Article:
Observing the world of cannabis
The Netherlands: Court says coffeeshops must accept foreigners as clients
The Netherlands: Maastricht - On 1 April a district court in Maastricht overturned a municipal decree stating that cannabis bars must refuse foreigners as clients. French, Belgians and Germans must now be allowed in. A distinction by 'residency' is not permitted on grounds of the ban on discrimination in Article 1 of the constitution unless there are reasonable, objective grounds justifying it. There was no question of this here, the judge found. In the past already, other Dutch courts had ruled the same.
April 14th 2008
Thailand: An Australian was arrested in Thailand after a doctor allegedly discovered 65 plastic bags filled with $31,608 in hashish in his stomach, police said. John Paul Jones, 51, was visiting the island of Ko Samui when he was rushed to the hospital after complaining of severe stomach pain, the Bangkok Post reported. An X-ray of Jones's intestine showed a sausage-like string of objects that were surgically removed and identified as 800 grams of hashish. "Before the operation, Mr Jones looked nervous and asked whether police would be notified. We found 62 black objects obstructing his small intestine. Three packs had burst," Dr Worapob said. It is reported that it took doctors two hours to remove the drugs, which were concealed in condoms and probably smuggled into Thailand from India or Pakistan. Authorities said Jones would be held for questioning and charges.
Germany: Lead poisoning due to adulterated cannabis. In recent months several cases of lead poisoning were observed in Germany, mainly in the region of Leipzig. Some cases also occurred in other places, such as Munich and Vienna, Austria. According to a report published in the New England Journal of Medicine 29 patients were admitted to four different hospitals in the greater Leipzig area with classic signs and symptoms of lead intoxication, which had not occurred in Germany in recent decades. All patients were regular cannabis users and lead was detected in cannabis of some patients. A criminal investigation was begun to find the causer of the lead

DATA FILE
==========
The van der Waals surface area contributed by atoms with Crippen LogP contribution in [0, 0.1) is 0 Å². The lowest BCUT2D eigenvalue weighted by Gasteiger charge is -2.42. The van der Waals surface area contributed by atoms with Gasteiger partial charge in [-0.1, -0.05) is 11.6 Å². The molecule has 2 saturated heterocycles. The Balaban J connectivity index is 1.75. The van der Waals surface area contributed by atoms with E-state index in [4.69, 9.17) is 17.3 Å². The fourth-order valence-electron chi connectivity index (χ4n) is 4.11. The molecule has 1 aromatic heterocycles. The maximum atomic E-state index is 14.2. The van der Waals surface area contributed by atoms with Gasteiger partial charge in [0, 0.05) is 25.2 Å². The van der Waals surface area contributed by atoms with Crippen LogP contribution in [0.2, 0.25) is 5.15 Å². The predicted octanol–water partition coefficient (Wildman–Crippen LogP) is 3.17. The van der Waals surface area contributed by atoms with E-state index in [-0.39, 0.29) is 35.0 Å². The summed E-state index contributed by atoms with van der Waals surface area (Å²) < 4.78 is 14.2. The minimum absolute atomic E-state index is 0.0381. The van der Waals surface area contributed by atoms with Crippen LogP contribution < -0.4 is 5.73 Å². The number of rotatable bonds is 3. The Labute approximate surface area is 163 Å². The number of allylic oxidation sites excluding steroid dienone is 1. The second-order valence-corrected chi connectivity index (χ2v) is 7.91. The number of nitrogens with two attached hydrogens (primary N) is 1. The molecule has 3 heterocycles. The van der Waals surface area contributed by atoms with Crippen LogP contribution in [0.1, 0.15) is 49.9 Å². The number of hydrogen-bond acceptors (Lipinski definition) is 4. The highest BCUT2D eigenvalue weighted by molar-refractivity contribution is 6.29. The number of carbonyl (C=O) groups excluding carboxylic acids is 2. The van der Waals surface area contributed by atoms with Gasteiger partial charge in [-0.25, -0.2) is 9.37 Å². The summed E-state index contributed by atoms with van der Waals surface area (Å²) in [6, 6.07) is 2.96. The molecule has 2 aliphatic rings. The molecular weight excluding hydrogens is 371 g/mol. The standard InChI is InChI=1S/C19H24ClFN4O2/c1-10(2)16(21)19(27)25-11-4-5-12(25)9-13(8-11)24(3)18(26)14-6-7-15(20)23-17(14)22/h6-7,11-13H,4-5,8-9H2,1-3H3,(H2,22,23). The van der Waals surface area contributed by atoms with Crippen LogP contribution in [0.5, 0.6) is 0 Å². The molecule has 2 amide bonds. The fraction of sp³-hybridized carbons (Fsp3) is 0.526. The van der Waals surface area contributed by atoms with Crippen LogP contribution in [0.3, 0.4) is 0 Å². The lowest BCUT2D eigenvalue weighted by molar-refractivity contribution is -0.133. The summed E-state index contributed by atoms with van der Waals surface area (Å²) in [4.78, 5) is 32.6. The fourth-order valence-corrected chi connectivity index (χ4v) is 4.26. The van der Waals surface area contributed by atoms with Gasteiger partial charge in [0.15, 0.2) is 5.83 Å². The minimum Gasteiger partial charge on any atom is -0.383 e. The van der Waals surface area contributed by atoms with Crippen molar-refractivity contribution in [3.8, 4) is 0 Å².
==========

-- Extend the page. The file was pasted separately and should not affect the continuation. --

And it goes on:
adulteration. Lead was obviously added to the drug by drug traffickers to increase weight and profit. An anonymous screening program for cannabis users was started and further 95 subjects were found, who had blood levels of lead that required treatment. The Drug Commissioner of the Federal Government, Sabine Baetzing, issued a warning on cannabis that may be adulterated by lead. Several German organisations called for the possibility for cannabis users to grow their own for personal use to reduce the risks of cannabis use. The article is available at: https://content.nejm.org/cgi/content/full/358/15/1641
UK: Gordon Brown faces dilemma over cannabis classification, whether to overrule his ownpanel of experts and increase the penalties for being caught in possession of cannabis. The Advisory Council on the Misuse of Drugs is understood to have
decided at a private meeting that it will not recommend tightening the law on the drug. The decision presents a potential embarrassment for the Prime
Minister, who earlier this week said that he regarded cannabis use as not just illegal but also unacceptable. It is understood that 20 out of the panel's 23 experts decided on